I’ll be up front and say I’m not a huge fan of tower defense games. Even so, I felt that the mini game was an odd fit for the franchise. How much better would it have been to be slated with defending the base from a huge number of enemies while being able to command your assassins in the standard fashion? I feel it could have made for a more dynamic and fun experience that wouldn’t have broke the flow of the experience so much. So why not just avoid these whenever possible by bribing your way, or murdering your way, out of high notoriety? I did just that most of the game, but once I realized that some rewards were tied to completing these tower defense games, I felt obliged to participate. Perhaps I wouldn’t have disliked it so much if it could have just been something I would do if I choose without missing out on anything. As it is, you miss out on one of the best weapons in the game if you don’t participate. Still it’s a minor stumble in what is otherwise a fantastic game. Maybe tower defense fans will actually enjoy it, though I feel it’s overall lackluster and pretty standard to even the most common tower defense game.
While the main story line will take you somewhere around 15 to 20 hours there are many more hours to be had within the game even after it’s finished. There are bomb missions, mercenary missions, thief missions, Romani missions, and assassin missions. Once you complete all those you can also search for animus data fragments which give you more insight into Desmond’s character by letting you play first person puzzle missions. If you find all the data fragments you can then search for the various hidden books, tombs and buy all the weapons, armor and upgrades within the game. Or you can do none of that and skip right through the story. In essence that is what is truly great about Assassin’s Creed.
Especially with the addition of bombs and the hookblade you have more options then ever to approaching the game. Want to go through the game killing everyone silently? Ok. Want to barrel through using your awesome sword counters to make mincemeat of the guards? You can do that too. Approaching a mission you can conquer from the rooftops or the ground, both are entirely different experiences. To kill you can strike with a old one shot handgun, a crossbow, or poison darts. Using bombs you can distract your prey or you can simply send your assassins in for quiet kill or call them in while you are on the full out offensive. There are a staggering number of ways you can play the game and it leads to an endless amounts of fun.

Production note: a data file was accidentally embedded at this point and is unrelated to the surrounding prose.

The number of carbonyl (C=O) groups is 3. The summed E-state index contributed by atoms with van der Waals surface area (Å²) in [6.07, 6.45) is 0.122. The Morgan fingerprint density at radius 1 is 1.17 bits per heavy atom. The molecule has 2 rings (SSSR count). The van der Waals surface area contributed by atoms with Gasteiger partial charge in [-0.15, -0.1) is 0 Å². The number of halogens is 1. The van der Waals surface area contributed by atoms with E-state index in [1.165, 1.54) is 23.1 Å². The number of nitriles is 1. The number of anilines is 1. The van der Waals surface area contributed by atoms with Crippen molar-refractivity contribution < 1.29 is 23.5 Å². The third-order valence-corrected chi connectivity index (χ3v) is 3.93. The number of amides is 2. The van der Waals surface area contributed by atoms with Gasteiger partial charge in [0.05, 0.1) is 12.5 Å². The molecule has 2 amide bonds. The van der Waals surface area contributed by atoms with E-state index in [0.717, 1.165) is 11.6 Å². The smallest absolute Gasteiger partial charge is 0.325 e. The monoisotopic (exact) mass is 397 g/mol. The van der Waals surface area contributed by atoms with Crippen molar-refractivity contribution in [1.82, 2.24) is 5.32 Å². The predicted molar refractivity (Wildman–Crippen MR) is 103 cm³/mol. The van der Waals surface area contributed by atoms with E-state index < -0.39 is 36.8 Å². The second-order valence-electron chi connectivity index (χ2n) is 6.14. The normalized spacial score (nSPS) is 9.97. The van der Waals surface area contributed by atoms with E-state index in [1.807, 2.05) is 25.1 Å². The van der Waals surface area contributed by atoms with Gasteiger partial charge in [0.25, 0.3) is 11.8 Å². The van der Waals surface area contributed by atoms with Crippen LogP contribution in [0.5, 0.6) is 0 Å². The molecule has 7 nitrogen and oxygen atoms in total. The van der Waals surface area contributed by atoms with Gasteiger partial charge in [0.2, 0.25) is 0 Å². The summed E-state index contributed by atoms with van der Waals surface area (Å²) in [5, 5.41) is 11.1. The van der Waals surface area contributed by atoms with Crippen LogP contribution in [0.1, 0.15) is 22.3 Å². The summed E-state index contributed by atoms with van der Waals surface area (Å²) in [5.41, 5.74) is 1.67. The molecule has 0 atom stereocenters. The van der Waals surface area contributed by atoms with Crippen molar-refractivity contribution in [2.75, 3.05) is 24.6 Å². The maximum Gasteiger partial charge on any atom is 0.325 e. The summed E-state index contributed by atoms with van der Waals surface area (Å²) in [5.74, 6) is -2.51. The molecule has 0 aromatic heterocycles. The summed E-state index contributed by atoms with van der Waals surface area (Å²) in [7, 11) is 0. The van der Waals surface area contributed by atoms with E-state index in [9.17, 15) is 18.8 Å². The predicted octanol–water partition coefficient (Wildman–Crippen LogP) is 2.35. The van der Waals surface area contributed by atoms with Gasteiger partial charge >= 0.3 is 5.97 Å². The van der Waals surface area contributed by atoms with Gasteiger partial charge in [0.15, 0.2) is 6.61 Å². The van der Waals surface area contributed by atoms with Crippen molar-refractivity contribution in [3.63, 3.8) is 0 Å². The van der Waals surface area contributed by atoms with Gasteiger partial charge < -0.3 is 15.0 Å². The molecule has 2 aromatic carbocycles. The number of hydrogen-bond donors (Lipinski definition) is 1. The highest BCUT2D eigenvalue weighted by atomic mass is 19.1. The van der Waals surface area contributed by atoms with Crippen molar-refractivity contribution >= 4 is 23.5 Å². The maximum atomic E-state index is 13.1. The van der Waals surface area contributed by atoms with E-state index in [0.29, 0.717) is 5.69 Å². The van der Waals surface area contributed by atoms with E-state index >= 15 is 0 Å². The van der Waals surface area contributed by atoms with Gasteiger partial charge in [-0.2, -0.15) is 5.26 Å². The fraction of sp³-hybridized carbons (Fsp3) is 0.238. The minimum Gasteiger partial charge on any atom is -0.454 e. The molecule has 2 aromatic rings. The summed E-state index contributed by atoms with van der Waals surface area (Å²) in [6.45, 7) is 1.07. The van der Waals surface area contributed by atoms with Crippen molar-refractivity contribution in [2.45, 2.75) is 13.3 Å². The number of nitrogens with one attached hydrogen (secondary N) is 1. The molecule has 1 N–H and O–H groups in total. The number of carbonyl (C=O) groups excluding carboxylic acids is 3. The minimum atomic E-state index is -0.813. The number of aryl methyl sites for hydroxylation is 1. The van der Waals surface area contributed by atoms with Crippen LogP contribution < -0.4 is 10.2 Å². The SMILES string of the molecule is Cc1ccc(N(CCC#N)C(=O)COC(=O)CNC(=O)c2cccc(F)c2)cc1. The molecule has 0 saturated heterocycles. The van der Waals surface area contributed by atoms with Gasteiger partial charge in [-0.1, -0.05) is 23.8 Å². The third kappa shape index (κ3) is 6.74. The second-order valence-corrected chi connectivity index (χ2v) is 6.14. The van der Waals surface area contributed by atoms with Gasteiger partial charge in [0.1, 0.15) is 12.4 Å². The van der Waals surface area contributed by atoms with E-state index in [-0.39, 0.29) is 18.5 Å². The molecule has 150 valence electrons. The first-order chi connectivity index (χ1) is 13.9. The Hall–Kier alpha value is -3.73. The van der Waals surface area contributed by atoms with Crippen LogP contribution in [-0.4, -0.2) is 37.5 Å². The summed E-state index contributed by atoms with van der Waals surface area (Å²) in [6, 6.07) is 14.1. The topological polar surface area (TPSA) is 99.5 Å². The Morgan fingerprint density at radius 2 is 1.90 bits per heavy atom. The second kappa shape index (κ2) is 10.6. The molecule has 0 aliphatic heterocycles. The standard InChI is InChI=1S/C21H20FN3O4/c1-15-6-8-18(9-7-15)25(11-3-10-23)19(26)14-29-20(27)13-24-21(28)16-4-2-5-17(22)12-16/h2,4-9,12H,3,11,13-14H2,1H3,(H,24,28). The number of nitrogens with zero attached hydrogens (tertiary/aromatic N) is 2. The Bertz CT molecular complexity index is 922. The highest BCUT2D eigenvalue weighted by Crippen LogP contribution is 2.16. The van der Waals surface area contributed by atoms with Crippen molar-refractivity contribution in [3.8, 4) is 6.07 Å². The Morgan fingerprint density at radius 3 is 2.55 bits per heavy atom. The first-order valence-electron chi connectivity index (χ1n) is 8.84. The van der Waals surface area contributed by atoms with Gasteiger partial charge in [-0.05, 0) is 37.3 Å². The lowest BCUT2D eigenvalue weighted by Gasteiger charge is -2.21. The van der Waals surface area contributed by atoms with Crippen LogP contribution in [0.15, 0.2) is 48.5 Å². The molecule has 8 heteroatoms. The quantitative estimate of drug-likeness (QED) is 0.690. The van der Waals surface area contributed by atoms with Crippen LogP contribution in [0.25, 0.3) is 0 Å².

Once you’ve finished that staggering amount of content there is also various challenges that each guild sets forth for you. These range from training up 7 assassins to master level to plunging from X amount of feet into the water. Each faction (Romani, Mercenary, and Thief) offer different challenges and different rewards for completing those challenges. Completing a set of challenges rewards you with, say, faster recharging assassin signals. After completing every challenge you’ll be awarded a weapon or item specific to those challenges.
All of this is before we even talk about the multiplayer portion of the game which will extend your game even further. When I first heard of Brotherhood adding multiplayer I scoffed at the idea, but once I had my hands on it the tune quickly changed. In an online world filled with frag fest death matches, Assassin’s Creed online play is simply a breath of fresh air. Story is so important to Ubisoft that even the online mode is tied into it. Whilst you kill your fellow gamers your actually Templars training in the hundreds of animus (animi?) that Abstergo keeps on hand. Being the modern day Templar company that Abstergo is, it’s training you with the memories and reactions of characters from within the single player game. As you level up within the online portion you learn more about Abstergo and ergo more about the Assassin’s Creed universe. As a person who loves story, and not normally multiplayer, this was an instant draw for me.
After picking one of 12 character models, of which each person playing only can choose one, you’ll be launched into the game proper. The city is littered with copies of all the characters chosen milling about and filling the city like it would be in single player. Given a target you’ll be tasked with figuring out which of these copies is an actual player. Things like running, climbing and out of the ordinary movements will tip you off. Be careful though as at the same time one or more players can be assigned to track you down. It’s a fantastic game of cat and mouse that is often very tense. Walking slowly and planning your attacks are rewarded with higher points then just dashing around slashing at things.
Kill an NPC and you’ll lose your target and be even more open to attack yourself. Body count is not as important here as I’ve seen people win the game with only a few, well planned kills under their belt. In a world full of FPS me-toos; it’s something that instantly sets the game apart. In addition, there’s a team mode where you all are the same character and you must hunt the others down. Revelations also adds new story oriented quests and capture the flag, though I still feel the original mode is the best.
When you take the shear number of ways to play the game, the vast amount of content, a great continuation of a already wonderful story and then add to it a fresh and unique take on online multiplayer, you have what is in my opinion a clear winner. Though I disliked the tower defense portions, overall they couldn’t touch my enjoyment of the game. Even with Brotherhood so fresh in my mind I was ready and eager to jump back into the rich fiction of Assassin’s Creed and I can’t imagine I’m alone. Buy the game. You won’t be disappointed.